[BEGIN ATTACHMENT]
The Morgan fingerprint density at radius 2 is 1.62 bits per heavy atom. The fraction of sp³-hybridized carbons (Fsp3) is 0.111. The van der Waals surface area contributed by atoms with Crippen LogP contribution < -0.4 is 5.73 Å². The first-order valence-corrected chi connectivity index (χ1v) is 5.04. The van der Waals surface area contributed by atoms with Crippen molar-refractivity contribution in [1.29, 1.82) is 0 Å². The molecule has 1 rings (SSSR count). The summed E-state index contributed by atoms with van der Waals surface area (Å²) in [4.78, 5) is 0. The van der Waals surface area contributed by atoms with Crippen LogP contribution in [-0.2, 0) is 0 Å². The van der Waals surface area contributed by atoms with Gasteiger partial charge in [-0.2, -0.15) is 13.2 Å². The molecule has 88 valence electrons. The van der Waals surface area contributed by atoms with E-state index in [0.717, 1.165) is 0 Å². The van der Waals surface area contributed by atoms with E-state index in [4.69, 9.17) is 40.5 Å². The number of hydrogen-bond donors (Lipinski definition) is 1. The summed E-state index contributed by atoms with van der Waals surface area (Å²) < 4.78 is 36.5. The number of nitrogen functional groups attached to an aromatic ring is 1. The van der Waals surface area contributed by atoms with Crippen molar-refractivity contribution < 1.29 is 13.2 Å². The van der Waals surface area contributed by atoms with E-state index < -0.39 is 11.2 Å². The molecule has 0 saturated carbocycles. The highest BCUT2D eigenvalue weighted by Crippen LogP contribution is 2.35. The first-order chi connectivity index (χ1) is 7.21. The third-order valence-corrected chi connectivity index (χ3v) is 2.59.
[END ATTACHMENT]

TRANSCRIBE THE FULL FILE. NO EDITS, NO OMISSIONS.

The Morgan fingerprint density at radius 2 is 1.62 bits per heavy atom. The fraction of sp³-hybridized carbons (Fsp3) is 0.111. The van der Waals surface area contributed by atoms with Crippen LogP contribution < -0.4 is 5.73 Å². The first-order valence-corrected chi connectivity index (χ1v) is 5.04. The van der Waals surface area contributed by atoms with Crippen molar-refractivity contribution in [1.29, 1.82) is 0 Å². The molecule has 1 rings (SSSR count). The summed E-state index contributed by atoms with van der Waals surface area (Å²) in [4.78, 5) is 0. The van der Waals surface area contributed by atoms with Crippen LogP contribution in [-0.2, 0) is 0 Å². The van der Waals surface area contributed by atoms with Gasteiger partial charge in [-0.2, -0.15) is 13.2 Å². The molecule has 88 valence electrons. The van der Waals surface area contributed by atoms with E-state index in [0.717, 1.165) is 0 Å². The van der Waals surface area contributed by atoms with E-state index in [4.69, 9.17) is 40.5 Å². The number of hydrogen-bond donors (Lipinski definition) is 1. The summed E-state index contributed by atoms with van der Waals surface area (Å²) < 4.78 is 36.5. The number of nitrogen functional groups attached to an aromatic ring is 1. The van der Waals surface area contributed by atoms with Crippen molar-refractivity contribution < 1.29 is 13.2 Å². The van der Waals surface area contributed by atoms with E-state index < -0.39 is 11.2 Å². The molecule has 0 saturated carbocycles. The highest BCUT2D eigenvalue weighted by Crippen LogP contribution is 2.35. The first-order chi connectivity index (χ1) is 7.21. The third-order valence-corrected chi connectivity index (χ3v) is 2.59.